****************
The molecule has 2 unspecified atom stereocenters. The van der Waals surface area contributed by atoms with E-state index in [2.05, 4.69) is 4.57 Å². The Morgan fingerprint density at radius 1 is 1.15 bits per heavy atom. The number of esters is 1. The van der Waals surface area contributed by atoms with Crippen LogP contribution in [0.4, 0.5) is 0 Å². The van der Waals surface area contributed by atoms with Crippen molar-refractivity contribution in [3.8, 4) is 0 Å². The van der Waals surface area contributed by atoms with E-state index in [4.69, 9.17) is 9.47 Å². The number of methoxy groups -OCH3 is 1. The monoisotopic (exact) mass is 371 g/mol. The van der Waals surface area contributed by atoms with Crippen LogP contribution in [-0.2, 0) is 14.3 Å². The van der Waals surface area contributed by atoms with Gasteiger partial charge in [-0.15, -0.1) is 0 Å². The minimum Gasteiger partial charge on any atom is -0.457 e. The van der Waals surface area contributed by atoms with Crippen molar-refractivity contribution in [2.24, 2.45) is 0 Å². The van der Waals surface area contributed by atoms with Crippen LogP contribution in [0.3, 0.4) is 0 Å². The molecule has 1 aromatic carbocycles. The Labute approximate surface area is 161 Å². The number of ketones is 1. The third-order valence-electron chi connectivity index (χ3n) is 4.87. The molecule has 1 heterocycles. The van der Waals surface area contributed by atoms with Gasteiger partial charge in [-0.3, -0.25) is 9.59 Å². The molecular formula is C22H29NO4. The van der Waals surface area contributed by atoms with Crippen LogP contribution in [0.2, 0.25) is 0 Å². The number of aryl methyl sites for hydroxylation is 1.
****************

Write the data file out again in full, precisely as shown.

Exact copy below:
The molecule has 2 unspecified atom stereocenters. The van der Waals surface area contributed by atoms with E-state index in [2.05, 4.69) is 4.57 Å². The Morgan fingerprint density at radius 1 is 1.15 bits per heavy atom. The number of esters is 1. The van der Waals surface area contributed by atoms with Crippen LogP contribution in [0.4, 0.5) is 0 Å². The van der Waals surface area contributed by atoms with Crippen molar-refractivity contribution in [3.8, 4) is 0 Å². The van der Waals surface area contributed by atoms with E-state index in [4.69, 9.17) is 9.47 Å². The number of methoxy groups -OCH3 is 1. The monoisotopic (exact) mass is 371 g/mol. The van der Waals surface area contributed by atoms with Crippen LogP contribution in [-0.2, 0) is 14.3 Å². The van der Waals surface area contributed by atoms with Gasteiger partial charge in [-0.15, -0.1) is 0 Å². The minimum Gasteiger partial charge on any atom is -0.457 e. The van der Waals surface area contributed by atoms with Crippen molar-refractivity contribution in [2.24, 2.45) is 0 Å². The van der Waals surface area contributed by atoms with Crippen LogP contribution in [0.3, 0.4) is 0 Å². The molecule has 1 aromatic carbocycles. The Labute approximate surface area is 161 Å². The number of ketones is 1. The third-order valence-electron chi connectivity index (χ3n) is 4.87. The molecule has 1 heterocycles. The van der Waals surface area contributed by atoms with Gasteiger partial charge in [-0.3, -0.25) is 9.59 Å². The molecular formula is C22H29NO4. The van der Waals surface area contributed by atoms with Crippen LogP contribution in [0.2, 0.25) is 0 Å². The number of aryl methyl sites for hydroxylation is 1.